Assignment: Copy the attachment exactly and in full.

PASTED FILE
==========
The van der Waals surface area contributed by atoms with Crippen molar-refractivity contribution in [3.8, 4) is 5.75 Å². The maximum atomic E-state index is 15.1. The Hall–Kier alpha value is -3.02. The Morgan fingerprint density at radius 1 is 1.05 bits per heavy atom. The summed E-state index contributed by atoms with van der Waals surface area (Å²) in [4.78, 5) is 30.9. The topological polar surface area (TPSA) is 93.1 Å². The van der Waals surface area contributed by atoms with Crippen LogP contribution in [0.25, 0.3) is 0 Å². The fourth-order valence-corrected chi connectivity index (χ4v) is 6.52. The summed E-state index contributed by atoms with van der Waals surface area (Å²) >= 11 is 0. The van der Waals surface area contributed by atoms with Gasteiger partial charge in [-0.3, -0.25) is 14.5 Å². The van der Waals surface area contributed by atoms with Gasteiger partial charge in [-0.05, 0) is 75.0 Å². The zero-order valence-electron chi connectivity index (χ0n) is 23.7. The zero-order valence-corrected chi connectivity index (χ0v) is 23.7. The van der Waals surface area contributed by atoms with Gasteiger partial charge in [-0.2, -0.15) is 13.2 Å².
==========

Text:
The van der Waals surface area contributed by atoms with Crippen molar-refractivity contribution in [3.8, 4) is 5.75 Å². The maximum atomic E-state index is 15.1. The Hall–Kier alpha value is -3.02. The Morgan fingerprint density at radius 1 is 1.05 bits per heavy atom. The summed E-state index contributed by atoms with van der Waals surface area (Å²) in [4.78, 5) is 30.9. The topological polar surface area (TPSA) is 93.1 Å². The van der Waals surface area contributed by atoms with Crippen LogP contribution in [0.25, 0.3) is 0 Å². The fourth-order valence-corrected chi connectivity index (χ4v) is 6.52. The summed E-state index contributed by atoms with van der Waals surface area (Å²) >= 11 is 0. The van der Waals surface area contributed by atoms with Gasteiger partial charge in [-0.3, -0.25) is 14.5 Å². The van der Waals surface area contributed by atoms with Gasteiger partial charge in [-0.05, 0) is 75.0 Å². The zero-order valence-electron chi connectivity index (χ0n) is 23.7. The zero-order valence-corrected chi connectivity index (χ0v) is 23.7. The van der Waals surface area contributed by atoms with Gasteiger partial charge in [-0.2, -0.15) is 13.2 Å².